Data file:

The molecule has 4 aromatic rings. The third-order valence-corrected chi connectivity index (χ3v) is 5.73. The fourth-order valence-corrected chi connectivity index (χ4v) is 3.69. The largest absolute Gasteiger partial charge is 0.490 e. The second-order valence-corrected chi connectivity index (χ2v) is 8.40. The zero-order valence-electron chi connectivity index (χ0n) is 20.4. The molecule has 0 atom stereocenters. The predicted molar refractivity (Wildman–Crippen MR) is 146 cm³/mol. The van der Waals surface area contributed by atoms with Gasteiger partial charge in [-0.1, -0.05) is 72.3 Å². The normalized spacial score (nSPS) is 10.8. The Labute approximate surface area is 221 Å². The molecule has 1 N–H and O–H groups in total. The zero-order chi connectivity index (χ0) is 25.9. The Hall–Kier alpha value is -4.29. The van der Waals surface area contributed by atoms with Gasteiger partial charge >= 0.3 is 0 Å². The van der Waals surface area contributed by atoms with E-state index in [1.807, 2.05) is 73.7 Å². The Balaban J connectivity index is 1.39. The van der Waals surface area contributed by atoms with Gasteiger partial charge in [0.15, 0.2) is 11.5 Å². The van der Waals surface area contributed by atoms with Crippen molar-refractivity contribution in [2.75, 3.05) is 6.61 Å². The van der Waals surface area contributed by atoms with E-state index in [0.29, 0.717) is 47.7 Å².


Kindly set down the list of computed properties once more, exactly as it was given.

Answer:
The molecule has 4 aromatic rings. The third-order valence-corrected chi connectivity index (χ3v) is 5.73. The fourth-order valence-corrected chi connectivity index (χ4v) is 3.69. The largest absolute Gasteiger partial charge is 0.490 e. The second-order valence-corrected chi connectivity index (χ2v) is 8.40. The zero-order valence-electron chi connectivity index (χ0n) is 20.4. The molecule has 0 atom stereocenters. The predicted molar refractivity (Wildman–Crippen MR) is 146 cm³/mol. The van der Waals surface area contributed by atoms with Gasteiger partial charge in [-0.1, -0.05) is 72.3 Å². The normalized spacial score (nSPS) is 10.8. The Labute approximate surface area is 221 Å². The molecule has 1 N–H and O–H groups in total. The zero-order chi connectivity index (χ0) is 25.9. The Hall–Kier alpha value is -4.29. The van der Waals surface area contributed by atoms with Gasteiger partial charge >= 0.3 is 0 Å². The van der Waals surface area contributed by atoms with E-state index in [1.807, 2.05) is 73.7 Å². The Balaban J connectivity index is 1.39. The van der Waals surface area contributed by atoms with Gasteiger partial charge in [0.15, 0.2) is 11.5 Å². The van der Waals surface area contributed by atoms with Crippen molar-refractivity contribution in [2.75, 3.05) is 6.61 Å². The van der Waals surface area contributed by atoms with E-state index in [0.29, 0.717) is 47.7 Å².